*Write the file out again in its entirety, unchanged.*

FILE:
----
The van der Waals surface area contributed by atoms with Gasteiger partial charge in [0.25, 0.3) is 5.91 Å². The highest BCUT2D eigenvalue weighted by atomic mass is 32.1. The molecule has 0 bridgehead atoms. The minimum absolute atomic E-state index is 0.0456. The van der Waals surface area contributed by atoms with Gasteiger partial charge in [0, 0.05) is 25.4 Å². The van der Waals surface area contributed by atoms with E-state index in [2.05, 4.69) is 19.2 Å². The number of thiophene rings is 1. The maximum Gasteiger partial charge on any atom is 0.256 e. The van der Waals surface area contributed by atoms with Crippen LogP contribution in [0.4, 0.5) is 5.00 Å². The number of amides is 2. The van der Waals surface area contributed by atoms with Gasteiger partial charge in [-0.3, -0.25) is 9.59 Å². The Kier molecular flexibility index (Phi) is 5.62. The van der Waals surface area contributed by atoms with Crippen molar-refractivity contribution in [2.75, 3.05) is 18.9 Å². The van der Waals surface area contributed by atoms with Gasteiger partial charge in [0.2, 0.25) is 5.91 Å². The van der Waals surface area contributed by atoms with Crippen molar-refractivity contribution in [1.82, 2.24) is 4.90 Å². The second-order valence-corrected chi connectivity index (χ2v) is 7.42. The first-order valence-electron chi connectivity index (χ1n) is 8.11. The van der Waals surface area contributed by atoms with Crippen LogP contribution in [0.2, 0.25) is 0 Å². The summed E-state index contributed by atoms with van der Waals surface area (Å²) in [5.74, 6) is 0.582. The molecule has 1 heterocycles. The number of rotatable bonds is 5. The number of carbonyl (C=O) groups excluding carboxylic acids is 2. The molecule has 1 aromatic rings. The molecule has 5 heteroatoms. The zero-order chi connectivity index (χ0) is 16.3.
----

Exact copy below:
The van der Waals surface area contributed by atoms with Gasteiger partial charge in [0.25, 0.3) is 5.91 Å². The highest BCUT2D eigenvalue weighted by atomic mass is 32.1. The molecule has 0 bridgehead atoms. The minimum absolute atomic E-state index is 0.0456. The van der Waals surface area contributed by atoms with Gasteiger partial charge in [0, 0.05) is 25.4 Å². The van der Waals surface area contributed by atoms with E-state index in [2.05, 4.69) is 19.2 Å². The number of thiophene rings is 1. The maximum Gasteiger partial charge on any atom is 0.256 e. The van der Waals surface area contributed by atoms with Crippen LogP contribution in [0.4, 0.5) is 5.00 Å². The number of amides is 2. The van der Waals surface area contributed by atoms with Gasteiger partial charge in [-0.3, -0.25) is 9.59 Å². The Kier molecular flexibility index (Phi) is 5.62. The van der Waals surface area contributed by atoms with Crippen molar-refractivity contribution in [2.75, 3.05) is 18.9 Å². The van der Waals surface area contributed by atoms with Gasteiger partial charge in [0.2, 0.25) is 5.91 Å². The van der Waals surface area contributed by atoms with Crippen molar-refractivity contribution in [1.82, 2.24) is 4.90 Å². The second-order valence-corrected chi connectivity index (χ2v) is 7.42. The first-order valence-electron chi connectivity index (χ1n) is 8.11. The van der Waals surface area contributed by atoms with Crippen LogP contribution in [0.2, 0.25) is 0 Å². The summed E-state index contributed by atoms with van der Waals surface area (Å²) in [5.74, 6) is 0.582. The molecule has 1 heterocycles. The number of rotatable bonds is 5. The number of carbonyl (C=O) groups excluding carboxylic acids is 2. The molecule has 1 aromatic rings. The molecule has 5 heteroatoms. The zero-order chi connectivity index (χ0) is 16.3.